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Entries in itami (3)


museum of arts and crafts itami 伊丹市立工芸センター

the itami museum of arts and crafts combines a museum, teaching facility, gallery spaces, and even a little shop. all in a compound of buildings that include traditional japanese shophouses-some of which are open just to walk through and see, and some are used as the shop space, where teachers and students at the craft school have work for sale.

i dont know very much about the city of itami itself, (it's not included in my japan lonely planet) but wikipedia tells us that it was the only city in japan built within a castle (which was since torn down). from my architectural preservation friends, i know that itami also is an example of townscape preservation, which means that historic areas were preserved instead of just isolated buildings. and from my firsthand experience, there are good maps/signage including clear pedestrian access through the city.

the craft center offers a stunning array of craft classes: jewelry-making, spinning and dyeing, feltmaking, etc. mac itami is an excellent place to find out about all sorts of crafts and crafty things happening throughout the region, with flyers and information about current events and exhibits, and a helpful (japanese only) staff knowlegeable about a variety of crafts. this is where i found out about my favorite yarn store in kyoto, kin no hitsuji. HOWEVER, if you don't speak japanese or feel comfortable taking a class in japanese, i would not suggest you try to take a class here. i would recommend visiting the museum and the shop with handmade crafts, and picking up some flyers for current exhibits in the kansai area.



finished pottery!

this are the pottery pieces i made in a class at the itami arts and craft museum in 2007. the main clay and style of pottery in this class was tamba style, an earthenware from the northern part of hyogo prefecture.

the teacher had fired and glazed everything, and it was the first time to see everything i had made together.this bowl is my favorite.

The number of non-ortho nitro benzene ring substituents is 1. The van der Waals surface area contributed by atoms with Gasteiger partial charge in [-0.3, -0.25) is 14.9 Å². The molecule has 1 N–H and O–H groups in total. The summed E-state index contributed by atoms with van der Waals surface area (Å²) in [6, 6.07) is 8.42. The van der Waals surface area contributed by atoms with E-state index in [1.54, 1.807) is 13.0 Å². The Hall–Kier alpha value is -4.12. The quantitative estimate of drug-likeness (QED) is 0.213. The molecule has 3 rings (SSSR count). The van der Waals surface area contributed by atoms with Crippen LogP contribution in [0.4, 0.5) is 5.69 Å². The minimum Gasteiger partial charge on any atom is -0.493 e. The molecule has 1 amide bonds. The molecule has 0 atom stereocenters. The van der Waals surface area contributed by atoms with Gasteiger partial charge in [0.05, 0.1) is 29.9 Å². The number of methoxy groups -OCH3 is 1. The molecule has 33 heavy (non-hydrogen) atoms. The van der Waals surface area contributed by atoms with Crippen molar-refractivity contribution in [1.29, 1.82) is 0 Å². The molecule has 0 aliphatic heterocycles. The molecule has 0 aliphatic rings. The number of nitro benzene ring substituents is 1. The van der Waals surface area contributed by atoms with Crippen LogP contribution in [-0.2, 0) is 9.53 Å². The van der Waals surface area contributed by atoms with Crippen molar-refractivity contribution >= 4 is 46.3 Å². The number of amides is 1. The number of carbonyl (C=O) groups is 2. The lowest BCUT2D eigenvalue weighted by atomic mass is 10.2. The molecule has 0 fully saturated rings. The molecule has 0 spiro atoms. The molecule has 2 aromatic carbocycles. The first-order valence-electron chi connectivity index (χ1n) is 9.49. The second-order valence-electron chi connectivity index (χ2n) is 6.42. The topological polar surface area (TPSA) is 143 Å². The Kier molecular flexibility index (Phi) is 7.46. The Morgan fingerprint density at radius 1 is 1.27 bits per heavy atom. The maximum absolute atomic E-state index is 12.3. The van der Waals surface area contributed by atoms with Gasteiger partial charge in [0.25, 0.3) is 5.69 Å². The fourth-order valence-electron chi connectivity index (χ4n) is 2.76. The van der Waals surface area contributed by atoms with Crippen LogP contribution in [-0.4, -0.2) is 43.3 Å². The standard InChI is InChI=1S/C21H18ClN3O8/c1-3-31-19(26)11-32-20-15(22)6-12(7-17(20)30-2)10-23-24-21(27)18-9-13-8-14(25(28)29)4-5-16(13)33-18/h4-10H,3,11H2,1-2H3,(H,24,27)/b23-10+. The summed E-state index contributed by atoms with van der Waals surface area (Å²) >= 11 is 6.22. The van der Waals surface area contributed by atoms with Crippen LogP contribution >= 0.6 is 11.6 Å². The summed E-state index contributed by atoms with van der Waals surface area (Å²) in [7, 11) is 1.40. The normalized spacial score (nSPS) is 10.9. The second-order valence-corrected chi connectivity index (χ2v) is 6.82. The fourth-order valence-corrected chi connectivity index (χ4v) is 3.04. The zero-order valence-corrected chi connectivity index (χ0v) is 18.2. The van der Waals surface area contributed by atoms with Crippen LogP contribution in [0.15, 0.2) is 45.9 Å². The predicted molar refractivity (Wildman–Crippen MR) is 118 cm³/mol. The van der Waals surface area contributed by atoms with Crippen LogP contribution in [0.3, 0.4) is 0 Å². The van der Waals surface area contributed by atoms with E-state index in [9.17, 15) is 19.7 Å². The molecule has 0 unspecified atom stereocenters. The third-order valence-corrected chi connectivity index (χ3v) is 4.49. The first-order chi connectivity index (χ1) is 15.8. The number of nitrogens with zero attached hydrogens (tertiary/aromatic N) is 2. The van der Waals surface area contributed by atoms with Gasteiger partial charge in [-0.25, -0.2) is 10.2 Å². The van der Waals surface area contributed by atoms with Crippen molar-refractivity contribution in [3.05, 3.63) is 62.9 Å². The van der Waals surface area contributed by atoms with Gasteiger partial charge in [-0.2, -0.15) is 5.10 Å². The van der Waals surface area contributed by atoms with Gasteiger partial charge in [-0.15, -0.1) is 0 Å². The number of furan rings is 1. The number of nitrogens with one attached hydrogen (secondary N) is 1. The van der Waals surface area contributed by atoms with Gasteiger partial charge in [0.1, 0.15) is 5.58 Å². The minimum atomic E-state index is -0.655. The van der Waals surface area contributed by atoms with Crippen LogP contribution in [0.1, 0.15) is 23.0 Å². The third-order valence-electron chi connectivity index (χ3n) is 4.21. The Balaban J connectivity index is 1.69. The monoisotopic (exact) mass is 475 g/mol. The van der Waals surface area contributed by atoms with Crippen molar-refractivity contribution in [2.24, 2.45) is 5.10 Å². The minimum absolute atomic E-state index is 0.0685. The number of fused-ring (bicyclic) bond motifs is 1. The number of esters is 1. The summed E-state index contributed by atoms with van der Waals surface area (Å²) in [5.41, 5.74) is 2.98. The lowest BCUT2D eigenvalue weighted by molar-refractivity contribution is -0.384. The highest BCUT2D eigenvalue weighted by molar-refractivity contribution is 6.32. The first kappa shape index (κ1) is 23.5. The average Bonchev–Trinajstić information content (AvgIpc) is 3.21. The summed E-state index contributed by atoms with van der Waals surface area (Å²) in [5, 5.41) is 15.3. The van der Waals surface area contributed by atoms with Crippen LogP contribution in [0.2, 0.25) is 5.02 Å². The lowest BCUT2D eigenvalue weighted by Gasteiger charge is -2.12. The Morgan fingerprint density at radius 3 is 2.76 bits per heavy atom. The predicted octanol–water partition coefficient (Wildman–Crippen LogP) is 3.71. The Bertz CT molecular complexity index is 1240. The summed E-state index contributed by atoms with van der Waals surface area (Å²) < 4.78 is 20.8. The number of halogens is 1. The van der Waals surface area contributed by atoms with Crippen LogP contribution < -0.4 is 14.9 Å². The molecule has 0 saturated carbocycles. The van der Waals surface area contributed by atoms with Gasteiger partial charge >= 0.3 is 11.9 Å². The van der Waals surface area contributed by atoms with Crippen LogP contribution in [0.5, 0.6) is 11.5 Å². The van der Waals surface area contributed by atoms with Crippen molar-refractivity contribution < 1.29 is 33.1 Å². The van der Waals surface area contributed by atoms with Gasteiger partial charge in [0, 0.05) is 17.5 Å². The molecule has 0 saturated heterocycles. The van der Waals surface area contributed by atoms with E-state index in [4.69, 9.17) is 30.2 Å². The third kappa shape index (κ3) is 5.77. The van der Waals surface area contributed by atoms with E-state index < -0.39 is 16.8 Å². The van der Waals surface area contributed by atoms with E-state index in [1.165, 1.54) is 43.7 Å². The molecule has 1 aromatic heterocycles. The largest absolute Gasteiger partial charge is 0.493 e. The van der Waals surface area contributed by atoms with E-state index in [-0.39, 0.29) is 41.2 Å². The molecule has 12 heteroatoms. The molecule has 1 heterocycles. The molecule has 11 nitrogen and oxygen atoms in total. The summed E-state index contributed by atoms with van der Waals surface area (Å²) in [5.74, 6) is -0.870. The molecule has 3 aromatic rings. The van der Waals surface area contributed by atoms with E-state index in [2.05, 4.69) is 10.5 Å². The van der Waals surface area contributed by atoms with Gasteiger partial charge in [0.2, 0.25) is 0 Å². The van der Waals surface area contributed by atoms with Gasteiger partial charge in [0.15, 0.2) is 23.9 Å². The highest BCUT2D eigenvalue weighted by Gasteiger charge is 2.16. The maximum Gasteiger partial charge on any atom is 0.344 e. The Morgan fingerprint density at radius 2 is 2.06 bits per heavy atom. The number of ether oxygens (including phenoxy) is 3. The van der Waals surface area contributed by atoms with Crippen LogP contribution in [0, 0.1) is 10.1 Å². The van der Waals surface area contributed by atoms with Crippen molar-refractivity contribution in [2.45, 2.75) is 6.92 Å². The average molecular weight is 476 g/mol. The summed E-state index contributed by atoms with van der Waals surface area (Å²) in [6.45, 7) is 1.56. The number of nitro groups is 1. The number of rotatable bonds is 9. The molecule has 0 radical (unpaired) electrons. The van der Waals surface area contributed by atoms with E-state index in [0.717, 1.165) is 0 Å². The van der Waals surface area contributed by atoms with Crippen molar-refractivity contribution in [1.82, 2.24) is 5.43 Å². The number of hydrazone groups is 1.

but i like these two wee cups too.


pottery class in itami

yesterday was my first class at the itami craft center, part of the museum of arts and crafts in itami, hyogo prefecture, japan.

the ceramics class was fun, very mellow and laid back, with a distinctive community class feel. there were about 10 students total, a couple other younger people, but mostly middle aged/retirees. the woman across from me was there with her elderly mother, i think they have been enjoying classes there for a while, and they also know the woman next to me, who was hilarious. she was probably in her 50s, and very chatty, with a thick kansai accent. constantly talking about how whatever she was doing wasn't good, and that she didn't want the teacher to see it, but in a totally light-hearted and funny way. there were a couple of older gentlemen, with their aprons (as this is japan, most people had smocks or aprons-one grandpa had a christmas teddybear apron on, which was quite cute) who were quietly making pots. everyone was mostly coil-building on small handwheels. a couple of the older men also were obviously not novices, as one used all his 2 kilos of clay to make a huge vessel, and another threw a piece on the electric wheel. the teacher did a demo of the wheel, and encouraged people to use it for trimming/finishing their coil work. i've done wheel work before, and i'd like to get back into that, but i want to wait a few weeks and not be demanding!

the teacher was really nice, very positive and interesting, and has been to walla walla, washington, as part of some kind of sister city program. there was a moment when i was explaining my situation (i.e., what is the white girl doing in this class, and where is she from?) when everyone was listening, and some discussion of seattle included me having to look up a japanese word that i didn't know, which turned out to be 'slug.' which was funny, because in the guessing game of what it might be, i had guessed 'is it food?' based on the explanation that 'you put salt on it'. but anyway, apparently there's a rumor that there are slugs in seattle that are the size of tiny dogs (!)